Scenes from Zagreb: Artists' Publications of the New Art Practice at Museum of Modern Art (MoMA)
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The New Art Practice was a term created for a generation of artists in the former Yugoslavia active in the late 1960s and throughout the 1970s. These artists shifted their practice to spaces outside the traditional studio, onto city streets, into artist-run spaces, and in multimedia performances and experimental publications. Focusing on artists working in the city of Zagreb, this exhibition documents aspects of this shift and highlights the ability of artists' publications to record these often ephemeral gestures and ideas. While artists such as Goran Trbuljak, Braco Dimitrijevic, Sanja Ivekovic, Mladen Stilinovic, and Vlado Martek, among others, worked in a variety of mediums, they shared a common impulse to produce publications. These artists questioned and played with ideas about the place of an artist within this particular political and socioeconomic context. Their work often involved public participation and blurred traditional notions of authorship through collective activities, chance operations, and the appropriation of language and imagery from the state and commercial media. The materials in this installation resonate with other contemporaneous scenes in Eastern and Central Europe and with broader international trends, while also providing an insight into very local networks of experimental artists and writers in Zagreb.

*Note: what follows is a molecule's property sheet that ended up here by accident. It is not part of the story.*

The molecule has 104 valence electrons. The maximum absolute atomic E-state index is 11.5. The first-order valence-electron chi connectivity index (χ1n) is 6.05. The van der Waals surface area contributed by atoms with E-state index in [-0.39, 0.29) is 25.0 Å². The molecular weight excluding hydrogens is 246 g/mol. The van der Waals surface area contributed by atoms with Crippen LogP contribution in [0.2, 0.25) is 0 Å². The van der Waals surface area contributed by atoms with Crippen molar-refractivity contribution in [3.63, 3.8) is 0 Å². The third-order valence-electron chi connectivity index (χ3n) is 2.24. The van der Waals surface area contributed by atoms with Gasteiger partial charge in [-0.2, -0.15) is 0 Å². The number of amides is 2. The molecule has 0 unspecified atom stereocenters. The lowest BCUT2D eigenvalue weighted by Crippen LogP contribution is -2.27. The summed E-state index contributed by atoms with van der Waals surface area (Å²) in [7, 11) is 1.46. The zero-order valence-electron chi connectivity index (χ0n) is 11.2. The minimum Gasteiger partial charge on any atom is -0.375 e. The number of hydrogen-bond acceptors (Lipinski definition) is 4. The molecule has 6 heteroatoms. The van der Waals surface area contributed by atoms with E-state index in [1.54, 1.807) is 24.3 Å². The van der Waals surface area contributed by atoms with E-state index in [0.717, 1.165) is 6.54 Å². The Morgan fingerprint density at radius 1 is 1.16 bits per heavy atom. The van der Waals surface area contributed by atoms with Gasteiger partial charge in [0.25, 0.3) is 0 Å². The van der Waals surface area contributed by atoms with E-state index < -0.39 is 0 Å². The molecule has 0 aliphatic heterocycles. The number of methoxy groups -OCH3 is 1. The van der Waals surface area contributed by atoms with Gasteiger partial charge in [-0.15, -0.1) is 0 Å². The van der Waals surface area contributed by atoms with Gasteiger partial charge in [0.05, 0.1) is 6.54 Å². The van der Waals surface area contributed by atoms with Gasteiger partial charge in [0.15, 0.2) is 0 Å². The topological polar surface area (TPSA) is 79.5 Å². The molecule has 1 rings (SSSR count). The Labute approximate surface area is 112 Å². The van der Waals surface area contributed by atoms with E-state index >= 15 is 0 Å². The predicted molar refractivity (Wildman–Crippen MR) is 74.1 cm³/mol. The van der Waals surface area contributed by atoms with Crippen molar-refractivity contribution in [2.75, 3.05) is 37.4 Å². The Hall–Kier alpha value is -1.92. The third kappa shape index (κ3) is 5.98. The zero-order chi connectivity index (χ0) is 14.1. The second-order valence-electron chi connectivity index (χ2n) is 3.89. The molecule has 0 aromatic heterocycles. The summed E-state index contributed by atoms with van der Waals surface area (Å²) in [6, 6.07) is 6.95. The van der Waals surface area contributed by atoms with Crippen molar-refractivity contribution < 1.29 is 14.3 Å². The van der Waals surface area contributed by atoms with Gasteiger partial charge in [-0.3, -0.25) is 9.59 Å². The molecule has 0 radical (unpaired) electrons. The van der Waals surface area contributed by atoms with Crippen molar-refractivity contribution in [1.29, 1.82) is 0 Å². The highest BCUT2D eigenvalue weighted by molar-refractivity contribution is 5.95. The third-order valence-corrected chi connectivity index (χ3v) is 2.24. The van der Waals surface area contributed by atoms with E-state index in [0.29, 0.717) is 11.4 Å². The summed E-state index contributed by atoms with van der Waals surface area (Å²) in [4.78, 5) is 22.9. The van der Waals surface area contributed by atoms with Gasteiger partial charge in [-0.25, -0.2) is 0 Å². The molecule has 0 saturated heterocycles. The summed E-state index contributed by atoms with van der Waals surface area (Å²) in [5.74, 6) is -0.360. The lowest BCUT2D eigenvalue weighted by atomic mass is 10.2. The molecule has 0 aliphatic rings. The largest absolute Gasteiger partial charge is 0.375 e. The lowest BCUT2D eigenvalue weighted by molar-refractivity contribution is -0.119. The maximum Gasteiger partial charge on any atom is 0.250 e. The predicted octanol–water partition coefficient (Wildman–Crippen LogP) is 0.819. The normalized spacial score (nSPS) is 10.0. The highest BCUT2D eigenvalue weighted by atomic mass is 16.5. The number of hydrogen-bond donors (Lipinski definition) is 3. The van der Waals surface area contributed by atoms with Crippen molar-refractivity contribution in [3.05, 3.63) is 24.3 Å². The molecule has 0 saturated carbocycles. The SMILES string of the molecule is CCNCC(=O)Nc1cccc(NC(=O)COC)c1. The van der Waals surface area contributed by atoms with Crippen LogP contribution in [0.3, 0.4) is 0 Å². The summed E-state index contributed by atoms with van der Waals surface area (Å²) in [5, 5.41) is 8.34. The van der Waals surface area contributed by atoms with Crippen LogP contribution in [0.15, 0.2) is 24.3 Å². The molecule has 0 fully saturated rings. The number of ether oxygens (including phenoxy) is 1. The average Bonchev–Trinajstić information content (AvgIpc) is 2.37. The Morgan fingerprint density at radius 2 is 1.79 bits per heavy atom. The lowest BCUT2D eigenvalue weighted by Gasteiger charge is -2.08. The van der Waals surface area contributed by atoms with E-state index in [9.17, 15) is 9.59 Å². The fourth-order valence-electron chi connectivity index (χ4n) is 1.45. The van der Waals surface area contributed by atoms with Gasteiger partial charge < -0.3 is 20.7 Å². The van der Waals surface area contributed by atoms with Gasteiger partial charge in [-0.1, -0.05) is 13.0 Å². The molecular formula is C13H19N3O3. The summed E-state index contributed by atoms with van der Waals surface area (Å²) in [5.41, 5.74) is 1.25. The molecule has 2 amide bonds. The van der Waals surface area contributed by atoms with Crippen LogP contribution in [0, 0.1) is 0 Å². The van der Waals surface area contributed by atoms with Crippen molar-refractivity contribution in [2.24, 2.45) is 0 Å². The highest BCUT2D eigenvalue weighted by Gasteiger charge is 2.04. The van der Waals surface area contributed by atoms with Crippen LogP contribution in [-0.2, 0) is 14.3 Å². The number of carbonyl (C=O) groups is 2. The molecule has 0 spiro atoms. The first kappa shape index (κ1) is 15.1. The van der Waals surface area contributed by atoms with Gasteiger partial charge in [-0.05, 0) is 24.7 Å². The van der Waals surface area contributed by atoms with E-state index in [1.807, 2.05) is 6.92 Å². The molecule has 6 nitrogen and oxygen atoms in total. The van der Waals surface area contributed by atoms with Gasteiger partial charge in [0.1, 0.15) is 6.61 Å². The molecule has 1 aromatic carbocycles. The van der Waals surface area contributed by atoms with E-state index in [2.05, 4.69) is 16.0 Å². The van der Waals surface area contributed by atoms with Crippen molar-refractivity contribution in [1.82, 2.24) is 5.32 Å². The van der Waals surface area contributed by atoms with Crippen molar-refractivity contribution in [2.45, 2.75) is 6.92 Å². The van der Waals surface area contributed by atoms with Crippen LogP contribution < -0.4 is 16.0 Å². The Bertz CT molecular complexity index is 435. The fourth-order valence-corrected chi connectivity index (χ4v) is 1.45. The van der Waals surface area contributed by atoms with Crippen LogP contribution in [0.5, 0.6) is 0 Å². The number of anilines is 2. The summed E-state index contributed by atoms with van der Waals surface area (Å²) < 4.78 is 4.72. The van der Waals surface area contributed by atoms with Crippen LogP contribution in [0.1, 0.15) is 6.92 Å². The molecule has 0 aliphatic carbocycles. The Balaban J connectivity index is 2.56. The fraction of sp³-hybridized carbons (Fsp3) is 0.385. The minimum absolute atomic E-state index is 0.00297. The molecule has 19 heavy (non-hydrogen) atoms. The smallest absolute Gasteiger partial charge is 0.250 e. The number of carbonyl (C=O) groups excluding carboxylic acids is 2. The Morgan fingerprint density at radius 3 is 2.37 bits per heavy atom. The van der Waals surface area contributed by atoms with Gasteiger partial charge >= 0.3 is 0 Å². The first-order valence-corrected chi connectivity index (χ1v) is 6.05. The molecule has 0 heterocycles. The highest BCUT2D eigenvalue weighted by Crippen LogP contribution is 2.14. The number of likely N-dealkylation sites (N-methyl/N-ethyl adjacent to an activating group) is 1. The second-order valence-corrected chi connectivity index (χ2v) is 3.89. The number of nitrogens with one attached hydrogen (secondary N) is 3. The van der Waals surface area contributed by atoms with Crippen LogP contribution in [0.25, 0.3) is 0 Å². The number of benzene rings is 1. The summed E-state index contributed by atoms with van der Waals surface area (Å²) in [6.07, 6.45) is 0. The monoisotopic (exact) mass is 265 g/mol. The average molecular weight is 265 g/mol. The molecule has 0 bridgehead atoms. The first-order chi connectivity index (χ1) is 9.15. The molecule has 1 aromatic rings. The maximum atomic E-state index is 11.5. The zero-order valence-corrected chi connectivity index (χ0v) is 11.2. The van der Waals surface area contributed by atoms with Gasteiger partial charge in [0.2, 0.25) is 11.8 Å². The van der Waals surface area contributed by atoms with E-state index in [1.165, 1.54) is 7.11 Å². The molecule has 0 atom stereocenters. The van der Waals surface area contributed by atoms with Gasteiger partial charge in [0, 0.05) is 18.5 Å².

Venue Description: MoMA's rich and varied collection constitutes one of the most comprehensive and panoramic views into modern art in the world, and has grown to include over 135,000 paintings, prints, photographs, drawings, sculptures, films, and design objects. Visitors to New York City should make sure to stop in and view the collection during their vacations. Founded in 1929 as an educational institution, The Museum of Modern Art is dedicated to being the foremost museum of modern art in the world. Central to The Museum of Modern Art's mission is the encouragement of an ever-deeper understanding and enjoyment of modern and contemporary art by the diverse local, national, and international audiences that it serves. The Museum of Modern Art seeks to create a dialogue between the established and the experimental, the past and the present, in an environment that is responsive to the issues of modern and contemporary art, while being accessible to a public that ranges from scholars to young children. MoMA also has three restaurants on the premises: Café 2, is the museum's sophisticated cafeteria; Terrace 5 is a full-service café where guests can indulge in creative savory selections, delectable pastries and ice cream sundaes, inventive specialty cocktails, micro-brewed beers, and carefully selected wines; and The Modern offers the original, Alsatian-inspired cuisine of Chef Gabriel Kreuther, recently awarded three stars by The New York Times.
Museum Hours: Tues.-Mon., 10:30am-5:30pm; Fri., 10:30am-8pm (free entry 4-8pm for UNIQLO Free Friday Nights).
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